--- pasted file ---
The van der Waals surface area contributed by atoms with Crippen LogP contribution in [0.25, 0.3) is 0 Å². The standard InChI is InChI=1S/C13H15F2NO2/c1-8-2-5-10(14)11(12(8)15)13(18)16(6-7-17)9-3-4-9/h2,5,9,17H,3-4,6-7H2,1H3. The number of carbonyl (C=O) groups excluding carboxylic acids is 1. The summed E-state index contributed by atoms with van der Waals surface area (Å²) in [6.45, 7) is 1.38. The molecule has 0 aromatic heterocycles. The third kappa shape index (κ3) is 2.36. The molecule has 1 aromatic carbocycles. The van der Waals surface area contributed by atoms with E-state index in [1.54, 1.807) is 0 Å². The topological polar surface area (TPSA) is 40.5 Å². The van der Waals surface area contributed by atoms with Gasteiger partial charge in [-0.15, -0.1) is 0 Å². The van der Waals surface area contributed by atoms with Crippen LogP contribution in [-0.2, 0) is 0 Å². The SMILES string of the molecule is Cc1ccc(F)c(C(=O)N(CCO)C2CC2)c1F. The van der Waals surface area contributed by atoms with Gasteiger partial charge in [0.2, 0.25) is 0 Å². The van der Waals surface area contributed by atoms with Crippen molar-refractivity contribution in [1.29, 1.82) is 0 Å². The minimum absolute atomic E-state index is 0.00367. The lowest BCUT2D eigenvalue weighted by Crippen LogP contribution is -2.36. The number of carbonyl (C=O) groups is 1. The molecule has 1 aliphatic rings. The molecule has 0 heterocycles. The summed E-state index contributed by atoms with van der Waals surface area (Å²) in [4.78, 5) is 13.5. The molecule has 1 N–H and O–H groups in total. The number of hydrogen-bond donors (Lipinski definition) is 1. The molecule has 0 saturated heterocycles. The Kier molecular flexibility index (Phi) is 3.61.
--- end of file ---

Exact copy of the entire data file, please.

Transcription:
The van der Waals surface area contributed by atoms with Crippen LogP contribution in [0.25, 0.3) is 0 Å². The standard InChI is InChI=1S/C13H15F2NO2/c1-8-2-5-10(14)11(12(8)15)13(18)16(6-7-17)9-3-4-9/h2,5,9,17H,3-4,6-7H2,1H3. The number of carbonyl (C=O) groups excluding carboxylic acids is 1. The summed E-state index contributed by atoms with van der Waals surface area (Å²) in [6.45, 7) is 1.38. The molecule has 0 aromatic heterocycles. The third kappa shape index (κ3) is 2.36. The molecule has 1 aromatic carbocycles. The van der Waals surface area contributed by atoms with E-state index in [1.54, 1.807) is 0 Å². The topological polar surface area (TPSA) is 40.5 Å². The van der Waals surface area contributed by atoms with Gasteiger partial charge in [-0.15, -0.1) is 0 Å². The van der Waals surface area contributed by atoms with Crippen LogP contribution in [-0.2, 0) is 0 Å². The SMILES string of the molecule is Cc1ccc(F)c(C(=O)N(CCO)C2CC2)c1F. The van der Waals surface area contributed by atoms with Gasteiger partial charge in [0.2, 0.25) is 0 Å². The van der Waals surface area contributed by atoms with Crippen molar-refractivity contribution in [1.29, 1.82) is 0 Å². The minimum absolute atomic E-state index is 0.00367. The lowest BCUT2D eigenvalue weighted by Crippen LogP contribution is -2.36. The number of carbonyl (C=O) groups is 1. The molecule has 1 aliphatic rings. The molecule has 0 heterocycles. The summed E-state index contributed by atoms with van der Waals surface area (Å²) in [4.78, 5) is 13.5. The molecule has 1 N–H and O–H groups in total. The number of hydrogen-bond donors (Lipinski definition) is 1. The molecule has 0 saturated heterocycles. The Kier molecular flexibility index (Phi) is 3.61.